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Archive for Wednesday, November 5, 2008

At Teepee Junction, landmark and memories refreshed

A historical Lawrence landmark is receiving a makeover this week. The 50-foot-tall teepee at Teepee Junction in North Lawrence is being redecorated.

November 5, 2008

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Cliff McDonald tells the story of Teepee Junction

Teepee Junction - known as a place for Kansas University students to party - is being refurbished.

And as that project nears completion, the teepee's 83-year-old owner, Cliff McDonald, recalls the beginnings of the North Lawrence landmark that was built as part of an "Indian Village."

The 50-foot-tall concrete teepee that stands today was built in 1928. A dance hall and beer garden were added seven years later, all the brainchild of Cliff's father, Frank McDonald.

Cliff grew up with young American Indians, many Haskell Indian Nations University student-athletes, who worked at the village at the intersection of U.S. Highways 24-59 and 24-40.

Frank McDonald worked at Haskell for 13 years in the early 1900s, first as a coach and later as athletic director. McDonald was also a prominent community leader who started McDonald Beverage Co., an Anheuser-Busch distributor, at the end of prohibition in 1933. On the Haskell campus, the football stadium is the legacy of Frank McDonald, who died in 1986.

At the time, Haskell was "in its heyday," said Lori Tapahonso, who guides tours of the university. Haskell's football team was undefeated and was attracting national attention. They played on a dirt field, now the university's practice fields.

"Frank McDonald convinced the school and administrative department mainly that the team should have a facility to match its grandeur," Tapahonso said.

McDonald traveled to American Indian communities asking for donations to build the stadium. He told them they would be "investing in American Indian youth," she said.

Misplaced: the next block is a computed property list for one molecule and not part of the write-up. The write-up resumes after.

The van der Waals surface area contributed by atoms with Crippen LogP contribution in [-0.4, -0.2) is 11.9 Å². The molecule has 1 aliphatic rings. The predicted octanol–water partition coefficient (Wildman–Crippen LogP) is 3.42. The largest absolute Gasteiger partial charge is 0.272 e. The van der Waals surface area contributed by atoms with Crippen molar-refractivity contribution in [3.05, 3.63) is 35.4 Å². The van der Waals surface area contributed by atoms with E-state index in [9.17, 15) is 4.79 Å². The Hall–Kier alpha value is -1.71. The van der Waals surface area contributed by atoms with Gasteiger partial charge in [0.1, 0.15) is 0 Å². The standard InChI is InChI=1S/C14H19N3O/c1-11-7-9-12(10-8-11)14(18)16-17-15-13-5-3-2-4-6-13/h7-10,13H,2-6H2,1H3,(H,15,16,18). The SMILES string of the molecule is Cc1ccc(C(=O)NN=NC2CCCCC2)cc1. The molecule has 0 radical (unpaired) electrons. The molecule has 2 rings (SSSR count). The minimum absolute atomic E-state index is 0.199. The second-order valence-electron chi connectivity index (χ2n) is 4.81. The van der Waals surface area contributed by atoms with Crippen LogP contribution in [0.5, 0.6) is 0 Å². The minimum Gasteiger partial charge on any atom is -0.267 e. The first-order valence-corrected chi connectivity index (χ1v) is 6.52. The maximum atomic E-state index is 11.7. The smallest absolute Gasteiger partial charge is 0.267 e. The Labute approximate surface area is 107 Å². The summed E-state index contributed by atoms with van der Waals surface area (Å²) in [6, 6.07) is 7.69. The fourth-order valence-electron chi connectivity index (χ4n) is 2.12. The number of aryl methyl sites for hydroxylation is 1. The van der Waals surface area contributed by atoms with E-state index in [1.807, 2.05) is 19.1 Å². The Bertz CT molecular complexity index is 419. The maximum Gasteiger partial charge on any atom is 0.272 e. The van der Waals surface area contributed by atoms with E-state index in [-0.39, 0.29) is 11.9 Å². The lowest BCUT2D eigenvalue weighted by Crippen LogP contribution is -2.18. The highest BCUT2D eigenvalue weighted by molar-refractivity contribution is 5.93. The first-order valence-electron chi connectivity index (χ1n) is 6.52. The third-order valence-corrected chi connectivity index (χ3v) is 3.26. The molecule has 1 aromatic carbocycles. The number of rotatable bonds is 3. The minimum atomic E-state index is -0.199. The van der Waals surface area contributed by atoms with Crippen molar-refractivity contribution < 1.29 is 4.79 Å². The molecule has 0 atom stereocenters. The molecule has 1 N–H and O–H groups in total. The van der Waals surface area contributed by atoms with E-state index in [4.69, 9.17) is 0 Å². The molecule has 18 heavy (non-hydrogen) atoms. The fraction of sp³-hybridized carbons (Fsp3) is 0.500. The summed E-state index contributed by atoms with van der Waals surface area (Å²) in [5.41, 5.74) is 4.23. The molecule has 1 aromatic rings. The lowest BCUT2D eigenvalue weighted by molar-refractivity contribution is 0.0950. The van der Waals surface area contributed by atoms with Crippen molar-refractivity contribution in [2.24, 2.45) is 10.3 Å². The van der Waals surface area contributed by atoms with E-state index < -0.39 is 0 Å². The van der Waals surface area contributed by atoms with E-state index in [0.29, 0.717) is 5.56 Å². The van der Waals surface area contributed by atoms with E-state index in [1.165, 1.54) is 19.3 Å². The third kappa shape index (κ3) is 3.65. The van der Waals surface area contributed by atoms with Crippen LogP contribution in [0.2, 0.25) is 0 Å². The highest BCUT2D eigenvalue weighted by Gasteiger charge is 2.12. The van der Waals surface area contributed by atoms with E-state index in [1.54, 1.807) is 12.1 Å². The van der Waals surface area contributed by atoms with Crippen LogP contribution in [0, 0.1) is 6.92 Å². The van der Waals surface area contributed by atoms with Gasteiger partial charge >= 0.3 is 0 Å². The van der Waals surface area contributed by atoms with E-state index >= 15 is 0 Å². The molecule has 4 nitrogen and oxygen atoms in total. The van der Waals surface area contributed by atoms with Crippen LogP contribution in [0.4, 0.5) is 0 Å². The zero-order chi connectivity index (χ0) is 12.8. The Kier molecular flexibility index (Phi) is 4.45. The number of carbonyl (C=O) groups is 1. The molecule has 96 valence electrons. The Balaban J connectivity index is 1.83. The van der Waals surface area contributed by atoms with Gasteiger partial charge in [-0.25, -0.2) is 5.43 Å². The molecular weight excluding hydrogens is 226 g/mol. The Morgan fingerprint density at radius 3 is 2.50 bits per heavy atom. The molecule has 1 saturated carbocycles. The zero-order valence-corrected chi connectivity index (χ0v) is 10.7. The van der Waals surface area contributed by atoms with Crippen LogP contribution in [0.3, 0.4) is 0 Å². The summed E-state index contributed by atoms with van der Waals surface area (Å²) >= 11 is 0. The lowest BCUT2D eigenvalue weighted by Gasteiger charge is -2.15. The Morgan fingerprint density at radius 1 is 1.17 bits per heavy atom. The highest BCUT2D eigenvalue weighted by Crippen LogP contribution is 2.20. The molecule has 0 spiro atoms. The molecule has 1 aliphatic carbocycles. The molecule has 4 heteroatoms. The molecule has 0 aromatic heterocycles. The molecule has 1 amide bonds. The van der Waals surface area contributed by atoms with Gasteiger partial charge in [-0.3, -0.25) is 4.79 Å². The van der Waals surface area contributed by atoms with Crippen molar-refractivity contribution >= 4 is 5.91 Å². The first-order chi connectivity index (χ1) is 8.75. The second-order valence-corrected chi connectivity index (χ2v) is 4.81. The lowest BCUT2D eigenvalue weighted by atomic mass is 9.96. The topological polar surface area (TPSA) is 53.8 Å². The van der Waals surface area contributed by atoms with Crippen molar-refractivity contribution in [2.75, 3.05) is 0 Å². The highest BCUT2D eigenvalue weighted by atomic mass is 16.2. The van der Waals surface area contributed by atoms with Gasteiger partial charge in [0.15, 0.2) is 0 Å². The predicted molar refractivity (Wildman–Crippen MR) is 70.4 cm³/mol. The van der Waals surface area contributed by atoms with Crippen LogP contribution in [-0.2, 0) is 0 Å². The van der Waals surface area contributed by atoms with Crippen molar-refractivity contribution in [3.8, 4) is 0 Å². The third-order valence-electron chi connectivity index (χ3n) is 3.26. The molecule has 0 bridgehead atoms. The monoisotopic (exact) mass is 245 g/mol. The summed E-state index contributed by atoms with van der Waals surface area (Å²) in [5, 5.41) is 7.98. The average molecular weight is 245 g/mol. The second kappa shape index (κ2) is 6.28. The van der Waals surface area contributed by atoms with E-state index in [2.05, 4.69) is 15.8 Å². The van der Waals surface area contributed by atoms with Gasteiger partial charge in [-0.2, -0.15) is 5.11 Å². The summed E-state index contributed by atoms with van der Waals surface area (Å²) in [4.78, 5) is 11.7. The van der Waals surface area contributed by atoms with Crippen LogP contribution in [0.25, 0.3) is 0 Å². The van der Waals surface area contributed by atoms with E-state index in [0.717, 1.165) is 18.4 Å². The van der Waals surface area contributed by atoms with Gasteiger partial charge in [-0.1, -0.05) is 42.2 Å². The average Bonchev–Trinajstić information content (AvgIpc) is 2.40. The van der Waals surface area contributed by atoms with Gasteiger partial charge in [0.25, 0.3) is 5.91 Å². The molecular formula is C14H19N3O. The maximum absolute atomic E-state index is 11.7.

He raised about $250,000, and the stadium opened in 1926. More than 6,000 American Indians from across the country visited for a four-day powwow and dedication. And in 1929, the stadium became the first in the state to have lights.

"Today we remember that history," she said. "We have that stadium because of Frank McDonald."

The village

Later, that devotion to the American Indian community in Lawrence was put into the "Indian Village," which Frank McDonald saw as a business opportunity and something that would benefit friends in the Haskell community.

"This was kind of in the middle of no place," Cliff said. "Apparently someone knew the highway was coming through; my dad bought the land and said this is what we're going to do."

Because of his father's strong relationship with the Haskell community, he also wanted to promote American Indian traditions, which was a big draw for tourists on both coasts, Cliff said. The staff wore American Indian tribal garb, made by Cliff's mother, Helen McDonald. They pumped gas, served food to people in their cars and every visitor received an American Indian curio. It proved successful. Today people still stop to look or photograph the teepee, Cliff said.

"I have pictures of cars backed up for a mile to get gasoline here, and that's because of the uniqueness," he said.